Everyone has an opinion about college admissions. Your teacher tells you that your grades are most important to universities, while a coach may tell you that sports matter more. A friend says that joining multiple extracurriculars got her into college, while another argues that leadership roles are more helpful.
It can be hard to separate college admissions myths from reality because the myths are so prevalent. To help you out, we’re busting the most common admissions myths and revealing the truth instead:
College Admissions Myth #1: You have to have perfect grades or test scores to get into college.
In reality, the vast majority of admitted students didn’t have perfect grades or test scores. Many even had a few failing grades or a low GPA.
The important thing to know is that universities are looking for well-rounded classes. Your academic history is not the only thing you can contribute to a school. You can also share your extracurriculars, hobbies, passions, and talents with your classmates. Admissions committees don’t only want to admit students with perfect grades; they want students with a variety of skills and accomplishments.
College Admissions Myth #2: Perfect grades/test scores are all you need to get into a top school.
This myth goes hand-in-hand with Myth #1. Most admissions committees in the US use a “holistic admissions process.” That means that they evaluate many elements of an applicant’s file to decide whether to admit the applicant. Those elements include grades, test scores, extracurriculars, family background, essays, and interviews.
Admissions committees use holistic evaluation methods because they want to build a well-rounded class. They believe college students learn a lot from each other so they admit students with a diverse range of interests and experiences.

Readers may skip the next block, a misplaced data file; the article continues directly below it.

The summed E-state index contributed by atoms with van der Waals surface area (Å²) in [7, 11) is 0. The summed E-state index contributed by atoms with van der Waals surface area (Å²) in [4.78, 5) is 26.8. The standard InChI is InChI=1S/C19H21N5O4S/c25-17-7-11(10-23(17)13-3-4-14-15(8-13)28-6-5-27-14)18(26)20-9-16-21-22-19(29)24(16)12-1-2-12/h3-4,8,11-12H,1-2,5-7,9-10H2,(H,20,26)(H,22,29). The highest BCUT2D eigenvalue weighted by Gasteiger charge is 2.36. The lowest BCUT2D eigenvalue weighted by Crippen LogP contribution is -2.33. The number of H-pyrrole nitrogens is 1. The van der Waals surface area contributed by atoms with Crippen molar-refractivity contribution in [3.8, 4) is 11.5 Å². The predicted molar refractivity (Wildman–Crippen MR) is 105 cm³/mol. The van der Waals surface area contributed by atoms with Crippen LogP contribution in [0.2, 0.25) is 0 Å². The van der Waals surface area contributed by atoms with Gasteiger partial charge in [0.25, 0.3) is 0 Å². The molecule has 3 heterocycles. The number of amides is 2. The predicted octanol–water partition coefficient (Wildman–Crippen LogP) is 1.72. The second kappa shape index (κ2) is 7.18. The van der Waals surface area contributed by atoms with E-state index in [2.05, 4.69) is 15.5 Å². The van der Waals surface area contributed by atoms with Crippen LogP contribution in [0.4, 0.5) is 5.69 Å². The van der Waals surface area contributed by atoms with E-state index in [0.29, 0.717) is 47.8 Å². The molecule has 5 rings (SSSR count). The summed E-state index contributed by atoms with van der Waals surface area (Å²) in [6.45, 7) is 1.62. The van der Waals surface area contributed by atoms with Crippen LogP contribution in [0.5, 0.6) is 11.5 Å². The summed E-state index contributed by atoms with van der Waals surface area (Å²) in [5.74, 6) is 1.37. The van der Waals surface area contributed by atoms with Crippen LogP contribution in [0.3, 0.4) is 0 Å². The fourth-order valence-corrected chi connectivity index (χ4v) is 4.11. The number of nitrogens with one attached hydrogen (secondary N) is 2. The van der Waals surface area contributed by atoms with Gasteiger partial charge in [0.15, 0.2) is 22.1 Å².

If you have perfect grades, you should still be proud of your accomplishment! However, be sure to emphasize the other experiences and accomplishments in your life that you can contribute to your class at a top school as well.
It is important to note that this myth mainly applies to the most competitive colleges. Most universities eagerly accept applicants with perfect grades and test scores as long as the other parts of their application don’t have glaring problems. Some even offer automatic merit scholarships for high GPAs and SAT/ACT scores.
Basically, while perfect grades and test scores don’t guarantee admission to top schools, they still give you an advantage. That advantage is higher at less selective schools.
College Admissions Myth #3: Your interests aren’t important to colleges.
Whether you’re interested in musical theater, astrophysics, cooking, or sports, universities want to hear about it. Admissions committees are looking for students with different interests and passions. That way, students can gain exposure to new subjects through their friends and classmates.